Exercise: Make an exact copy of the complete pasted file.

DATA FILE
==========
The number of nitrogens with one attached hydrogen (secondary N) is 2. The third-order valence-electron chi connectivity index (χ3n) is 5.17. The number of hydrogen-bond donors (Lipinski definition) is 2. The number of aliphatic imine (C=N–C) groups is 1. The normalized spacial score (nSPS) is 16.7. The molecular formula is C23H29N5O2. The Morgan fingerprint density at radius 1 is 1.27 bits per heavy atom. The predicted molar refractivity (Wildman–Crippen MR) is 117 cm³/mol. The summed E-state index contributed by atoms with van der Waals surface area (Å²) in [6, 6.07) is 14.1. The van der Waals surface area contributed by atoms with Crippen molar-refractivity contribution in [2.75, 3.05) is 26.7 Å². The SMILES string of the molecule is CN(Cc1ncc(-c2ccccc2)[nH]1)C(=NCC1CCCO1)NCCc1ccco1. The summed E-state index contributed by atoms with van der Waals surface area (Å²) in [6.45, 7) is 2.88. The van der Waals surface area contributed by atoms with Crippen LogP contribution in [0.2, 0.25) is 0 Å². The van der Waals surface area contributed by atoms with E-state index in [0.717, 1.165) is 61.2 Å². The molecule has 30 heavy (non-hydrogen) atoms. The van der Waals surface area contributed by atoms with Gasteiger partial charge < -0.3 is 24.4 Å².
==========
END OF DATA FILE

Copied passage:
The number of nitrogens with one attached hydrogen (secondary N) is 2. The third-order valence-electron chi connectivity index (χ3n) is 5.17. The number of hydrogen-bond donors (Lipinski definition) is 2. The number of aliphatic imine (C=N–C) groups is 1. The normalized spacial score (nSPS) is 16.7. The molecular formula is C23H29N5O2. The Morgan fingerprint density at radius 1 is 1.27 bits per heavy atom. The predicted molar refractivity (Wildman–Crippen MR) is 117 cm³/mol. The summed E-state index contributed by atoms with van der Waals surface area (Å²) in [6, 6.07) is 14.1. The van der Waals surface area contributed by atoms with Crippen molar-refractivity contribution in [2.75, 3.05) is 26.7 Å². The SMILES string of the molecule is CN(Cc1ncc(-c2ccccc2)[nH]1)C(=NCC1CCCO1)NCCc1ccco1. The summed E-state index contributed by atoms with van der Waals surface area (Å²) in [6.45, 7) is 2.88. The van der Waals surface area contributed by atoms with Crippen LogP contribution in [0.2, 0.25) is 0 Å². The van der Waals surface area contributed by atoms with E-state index in [0.717, 1.165) is 61.2 Å². The molecule has 30 heavy (non-hydrogen) atoms. The van der Waals surface area contributed by atoms with Gasteiger partial charge < -0.3 is 24.4 Å².